JONES DAY TALKS®: International Litigation: Confidentiality and Legal Privilege under French Law
Confidentiality and attorney-client privilege are cardinal principles for lawyers. In this regard, international litigation, which may be subject to different and sometimes conflicting confidentiality rules, presents many challenges to the legal teams involved in such a process.
Ozan Akyurek and Cyril Philibert, partners in Jones Day's Global Disputes Practice in the Paris Office, analyze the conditions and modalities of application of confidentiality and legal privilege under French law, and illustrate their practical implementation in consideration of concrete examples, particularly regarding the procedure provided for in Article 145 of the Civil Code of Procedure
Podcast: Play in new window | Download
SUBSCRIBE TO JONES DAY TALKS
Subscribe on Apple Podcasts
Subscribe on Android
Subscribe on Google Play
Subscribe on Spotify
Subscribe on Stitcher
Read the full transcript below:
What exactly do confidentiality and lawyer-client privileges cover? If these questions are often addressed exclusively on a theoretical level, it is more difficult on a day-to-day basis to really grasp their practical application, especially in a context in which business activities generate a continuous flow of information shared. Many questions arise at the stage of an international pre-litigation or litigation, which confronts a whole set of complex rules of confidentiality, which are different, and sometimes contradictory.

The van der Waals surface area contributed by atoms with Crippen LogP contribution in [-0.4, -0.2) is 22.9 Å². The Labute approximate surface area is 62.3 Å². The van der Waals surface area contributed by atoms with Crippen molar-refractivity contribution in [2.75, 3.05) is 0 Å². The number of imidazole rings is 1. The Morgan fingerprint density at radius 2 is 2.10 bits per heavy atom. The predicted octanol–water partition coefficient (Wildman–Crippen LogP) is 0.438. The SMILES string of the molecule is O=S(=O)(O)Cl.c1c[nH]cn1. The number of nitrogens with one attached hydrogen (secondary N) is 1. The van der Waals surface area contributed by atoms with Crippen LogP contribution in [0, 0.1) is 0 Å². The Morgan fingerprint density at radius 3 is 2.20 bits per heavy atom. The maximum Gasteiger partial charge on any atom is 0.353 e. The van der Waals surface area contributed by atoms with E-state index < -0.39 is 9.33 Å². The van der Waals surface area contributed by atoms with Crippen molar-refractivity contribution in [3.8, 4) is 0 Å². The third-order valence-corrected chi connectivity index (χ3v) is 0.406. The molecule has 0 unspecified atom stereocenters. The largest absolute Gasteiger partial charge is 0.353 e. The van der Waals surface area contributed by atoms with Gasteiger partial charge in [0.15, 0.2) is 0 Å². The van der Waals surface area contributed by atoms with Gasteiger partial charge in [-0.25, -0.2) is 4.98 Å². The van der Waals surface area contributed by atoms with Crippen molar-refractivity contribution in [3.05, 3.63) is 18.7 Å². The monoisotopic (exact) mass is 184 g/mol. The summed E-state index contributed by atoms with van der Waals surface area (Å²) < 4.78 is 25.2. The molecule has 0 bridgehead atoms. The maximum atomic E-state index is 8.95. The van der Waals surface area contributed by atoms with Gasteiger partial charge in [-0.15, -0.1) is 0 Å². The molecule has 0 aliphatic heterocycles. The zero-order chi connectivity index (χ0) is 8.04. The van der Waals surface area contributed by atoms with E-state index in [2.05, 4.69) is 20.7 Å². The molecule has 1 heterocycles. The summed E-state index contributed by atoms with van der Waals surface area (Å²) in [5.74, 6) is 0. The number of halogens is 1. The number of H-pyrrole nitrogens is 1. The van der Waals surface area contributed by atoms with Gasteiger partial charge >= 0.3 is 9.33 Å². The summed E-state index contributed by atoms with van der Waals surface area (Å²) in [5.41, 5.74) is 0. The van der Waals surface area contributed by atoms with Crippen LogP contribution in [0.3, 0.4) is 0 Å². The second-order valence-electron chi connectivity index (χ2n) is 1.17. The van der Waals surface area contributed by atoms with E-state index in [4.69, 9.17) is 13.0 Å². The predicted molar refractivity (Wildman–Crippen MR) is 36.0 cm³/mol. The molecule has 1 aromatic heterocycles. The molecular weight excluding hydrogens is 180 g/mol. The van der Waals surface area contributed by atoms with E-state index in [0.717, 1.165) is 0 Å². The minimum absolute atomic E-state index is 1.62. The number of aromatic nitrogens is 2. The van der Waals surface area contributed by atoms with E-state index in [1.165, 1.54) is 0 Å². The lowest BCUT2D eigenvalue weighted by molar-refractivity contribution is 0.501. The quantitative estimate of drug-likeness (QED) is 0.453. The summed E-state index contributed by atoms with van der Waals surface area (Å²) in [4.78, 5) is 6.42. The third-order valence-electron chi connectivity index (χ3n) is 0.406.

Ozan Akyurek and Cyril Philibert, both partners in the global disputes practice of the Paris office of Jones Day, will clarify for us the notion of confidentiality and legal privilege in French law, its conditions and modalities of application, and finally, their practical application in the context of the implementation and execution of an investigative measure requested on the basis of Article 145 of the Code of Civil Procedure. I'm Dave Dalton, you're listening to JONES DAY TALKS®.